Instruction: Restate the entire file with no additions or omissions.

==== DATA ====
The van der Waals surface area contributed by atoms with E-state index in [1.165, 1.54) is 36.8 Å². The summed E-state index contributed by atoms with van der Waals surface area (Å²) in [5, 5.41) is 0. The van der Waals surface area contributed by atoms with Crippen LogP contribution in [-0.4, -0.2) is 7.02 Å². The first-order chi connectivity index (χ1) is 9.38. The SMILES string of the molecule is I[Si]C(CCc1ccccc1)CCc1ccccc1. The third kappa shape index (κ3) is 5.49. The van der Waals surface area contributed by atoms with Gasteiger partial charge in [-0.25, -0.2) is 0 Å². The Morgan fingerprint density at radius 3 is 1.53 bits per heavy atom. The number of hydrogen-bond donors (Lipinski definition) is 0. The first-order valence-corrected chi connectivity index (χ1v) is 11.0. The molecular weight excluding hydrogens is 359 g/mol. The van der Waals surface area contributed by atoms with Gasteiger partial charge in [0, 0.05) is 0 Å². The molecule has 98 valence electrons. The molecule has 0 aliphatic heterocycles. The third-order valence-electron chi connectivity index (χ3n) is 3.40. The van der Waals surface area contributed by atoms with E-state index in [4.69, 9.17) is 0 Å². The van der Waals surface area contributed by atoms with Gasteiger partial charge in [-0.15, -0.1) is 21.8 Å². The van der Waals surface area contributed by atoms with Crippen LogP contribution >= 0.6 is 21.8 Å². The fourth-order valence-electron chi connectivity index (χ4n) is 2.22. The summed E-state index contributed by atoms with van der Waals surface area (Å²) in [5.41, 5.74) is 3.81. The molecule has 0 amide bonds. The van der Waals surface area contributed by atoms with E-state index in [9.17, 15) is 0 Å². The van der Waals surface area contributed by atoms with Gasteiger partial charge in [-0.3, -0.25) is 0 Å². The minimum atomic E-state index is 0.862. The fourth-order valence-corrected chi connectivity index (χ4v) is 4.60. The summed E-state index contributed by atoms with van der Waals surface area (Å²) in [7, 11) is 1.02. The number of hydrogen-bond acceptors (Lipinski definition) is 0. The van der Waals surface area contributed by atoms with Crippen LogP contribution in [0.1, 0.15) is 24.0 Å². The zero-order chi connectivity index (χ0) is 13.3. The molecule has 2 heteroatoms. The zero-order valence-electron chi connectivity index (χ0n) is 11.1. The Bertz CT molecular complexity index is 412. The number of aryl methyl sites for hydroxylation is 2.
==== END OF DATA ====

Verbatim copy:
The van der Waals surface area contributed by atoms with E-state index in [1.165, 1.54) is 36.8 Å². The summed E-state index contributed by atoms with van der Waals surface area (Å²) in [5, 5.41) is 0. The van der Waals surface area contributed by atoms with Crippen LogP contribution in [-0.4, -0.2) is 7.02 Å². The first-order chi connectivity index (χ1) is 9.38. The SMILES string of the molecule is I[Si]C(CCc1ccccc1)CCc1ccccc1. The third kappa shape index (κ3) is 5.49. The van der Waals surface area contributed by atoms with Gasteiger partial charge in [-0.25, -0.2) is 0 Å². The Morgan fingerprint density at radius 3 is 1.53 bits per heavy atom. The number of hydrogen-bond donors (Lipinski definition) is 0. The first-order valence-corrected chi connectivity index (χ1v) is 11.0. The molecular weight excluding hydrogens is 359 g/mol. The van der Waals surface area contributed by atoms with Gasteiger partial charge in [0, 0.05) is 0 Å². The molecule has 98 valence electrons. The molecule has 0 aliphatic heterocycles. The third-order valence-electron chi connectivity index (χ3n) is 3.40. The van der Waals surface area contributed by atoms with E-state index in [4.69, 9.17) is 0 Å². The van der Waals surface area contributed by atoms with Gasteiger partial charge in [-0.15, -0.1) is 21.8 Å². The van der Waals surface area contributed by atoms with Crippen LogP contribution >= 0.6 is 21.8 Å². The fourth-order valence-electron chi connectivity index (χ4n) is 2.22. The summed E-state index contributed by atoms with van der Waals surface area (Å²) in [5.41, 5.74) is 3.81. The molecule has 0 amide bonds. The van der Waals surface area contributed by atoms with E-state index in [9.17, 15) is 0 Å². The van der Waals surface area contributed by atoms with Gasteiger partial charge in [-0.3, -0.25) is 0 Å². The minimum atomic E-state index is 0.862. The fourth-order valence-corrected chi connectivity index (χ4v) is 4.60. The summed E-state index contributed by atoms with van der Waals surface area (Å²) in [7, 11) is 1.02. The number of hydrogen-bond acceptors (Lipinski definition) is 0. The van der Waals surface area contributed by atoms with Crippen LogP contribution in [0.1, 0.15) is 24.0 Å². The zero-order chi connectivity index (χ0) is 13.3. The molecule has 2 heteroatoms. The zero-order valence-electron chi connectivity index (χ0n) is 11.1. The Bertz CT molecular complexity index is 412. The number of aryl methyl sites for hydroxylation is 2.